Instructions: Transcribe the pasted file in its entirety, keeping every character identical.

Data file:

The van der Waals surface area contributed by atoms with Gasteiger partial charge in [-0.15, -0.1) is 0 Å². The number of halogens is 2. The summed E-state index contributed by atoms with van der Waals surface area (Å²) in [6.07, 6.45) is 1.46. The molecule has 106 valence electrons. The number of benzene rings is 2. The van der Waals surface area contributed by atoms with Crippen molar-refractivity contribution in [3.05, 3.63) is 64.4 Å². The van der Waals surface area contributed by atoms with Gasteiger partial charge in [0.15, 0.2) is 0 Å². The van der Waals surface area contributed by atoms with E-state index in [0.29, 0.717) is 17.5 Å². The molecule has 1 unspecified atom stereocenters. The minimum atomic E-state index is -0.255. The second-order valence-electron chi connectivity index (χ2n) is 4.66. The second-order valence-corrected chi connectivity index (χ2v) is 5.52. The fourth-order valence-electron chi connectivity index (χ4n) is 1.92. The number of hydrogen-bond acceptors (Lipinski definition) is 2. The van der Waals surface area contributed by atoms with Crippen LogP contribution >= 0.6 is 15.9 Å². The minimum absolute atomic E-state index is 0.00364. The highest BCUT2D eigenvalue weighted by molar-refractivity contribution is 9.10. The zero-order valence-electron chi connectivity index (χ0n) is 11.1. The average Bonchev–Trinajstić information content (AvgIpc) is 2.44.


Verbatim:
The van der Waals surface area contributed by atoms with Gasteiger partial charge in [-0.15, -0.1) is 0 Å². The number of halogens is 2. The summed E-state index contributed by atoms with van der Waals surface area (Å²) in [6.07, 6.45) is 1.46. The molecule has 106 valence electrons. The number of benzene rings is 2. The van der Waals surface area contributed by atoms with Crippen molar-refractivity contribution in [3.05, 3.63) is 64.4 Å². The van der Waals surface area contributed by atoms with Gasteiger partial charge in [0.15, 0.2) is 0 Å². The van der Waals surface area contributed by atoms with E-state index in [0.29, 0.717) is 17.5 Å². The molecule has 1 unspecified atom stereocenters. The minimum atomic E-state index is -0.255. The second-order valence-electron chi connectivity index (χ2n) is 4.66. The second-order valence-corrected chi connectivity index (χ2v) is 5.52. The fourth-order valence-electron chi connectivity index (χ4n) is 1.92. The number of hydrogen-bond acceptors (Lipinski definition) is 2. The van der Waals surface area contributed by atoms with Crippen LogP contribution >= 0.6 is 15.9 Å². The minimum absolute atomic E-state index is 0.00364. The highest BCUT2D eigenvalue weighted by molar-refractivity contribution is 9.10. The zero-order valence-electron chi connectivity index (χ0n) is 11.1. The average Bonchev–Trinajstić information content (AvgIpc) is 2.44.